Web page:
Outside of whole fish, Bryant’s menu steers unabashedly toward poultry and meat. In lieu of any chicken, there are two smaller birds worthy of attention: Texas quail seared in a cast-iron skillet and served atop smoked Gouda blue grits—they taste better than the unusual color makes them look—and a wild game hen that’s been brined in Katz Honeybush apricot tea and then deep-fried whole. (You can get it roasted instead if that’s your cup of, well, tea.) In addition to the filet mignon with grilled asparagus and a tangy shaved mushroom salad, Bryant serves up a caveman-style bone-in beef short rib, its mushroom topping laced with Dublin’s Black Cherry Cola syrup, and a majestic 14-ounce double-bone grilled pork chop.
For dessert, there’s always a Daily Fried Pie. Peach and apple fillings are good when it’s their day to shine, but try to be there for the pie filled with fig cheesecake. There’s an excellent country apple crumble served warm under sharp cheddar cheese, a classic bit of Americana. And if you’re feeling at all state-fair-deprived, you can get an excellent mini funnel cake.
Still, if you suddenly pine for one of those fancier eateries where everything is pomp, circumstance and tweezers, you can enjoy a tiny piece of that experience by ordering the peanut butter tower. It’s one of those molded frozen affairs, like grown-up Reese’s made with creamy filling given texture by Valrhona chocolate. The dessert stands proud and chef-like, like so many things earn the right to at Kevin Bryant’s new Eleven XI.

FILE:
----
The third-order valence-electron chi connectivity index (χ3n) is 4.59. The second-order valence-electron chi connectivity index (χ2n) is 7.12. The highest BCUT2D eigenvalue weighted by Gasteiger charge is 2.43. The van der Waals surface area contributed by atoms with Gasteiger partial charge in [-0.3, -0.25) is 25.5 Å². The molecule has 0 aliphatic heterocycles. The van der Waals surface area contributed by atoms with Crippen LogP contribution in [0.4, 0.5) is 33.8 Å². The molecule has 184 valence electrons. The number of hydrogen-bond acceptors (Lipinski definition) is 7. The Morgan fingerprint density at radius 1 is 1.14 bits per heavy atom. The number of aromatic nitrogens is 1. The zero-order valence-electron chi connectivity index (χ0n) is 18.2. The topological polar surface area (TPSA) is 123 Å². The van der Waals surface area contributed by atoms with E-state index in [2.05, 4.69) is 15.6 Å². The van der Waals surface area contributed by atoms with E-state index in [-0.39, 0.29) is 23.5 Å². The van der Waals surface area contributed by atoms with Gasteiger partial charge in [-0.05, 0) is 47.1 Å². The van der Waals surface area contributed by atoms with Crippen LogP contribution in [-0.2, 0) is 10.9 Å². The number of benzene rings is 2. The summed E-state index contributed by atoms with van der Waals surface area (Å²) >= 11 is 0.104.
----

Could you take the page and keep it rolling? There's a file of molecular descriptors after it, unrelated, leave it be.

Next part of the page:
607 W. Gray St.
Friday 11:11am-11:11pm; Saturday 4pm-11:11pm
Salads and Sandwiches $9-$15;
Named after the “wishing hour” of 11:11, this is a comfort zone of food, atmosphere and service. Chef Kevin Bryant emerges as a force with fresh spins on everybody’s favorite flavors, also offering excellent wines and even better cocktails.
Valet at the entrance is complimentary at lunch, $5 at dinner, plus limited spots on nearby residential streets.
Comfortable and casual, per the style of the place. But do consider this for a date; you will still be served well even if you dress up.
Bryant does offer tasting menus of five, seven and nine courses, a fun way to dine if you sit at the chef’s tables along the kitchen-end of the dining room and have him popping in via the kitchen’s sliding windows.
The beverage-pairing program is nontraditional, with some night’s tasting menus mixing and matching wines, cocktails and beers, in no particular order—except the quest for a memorable culinary experience.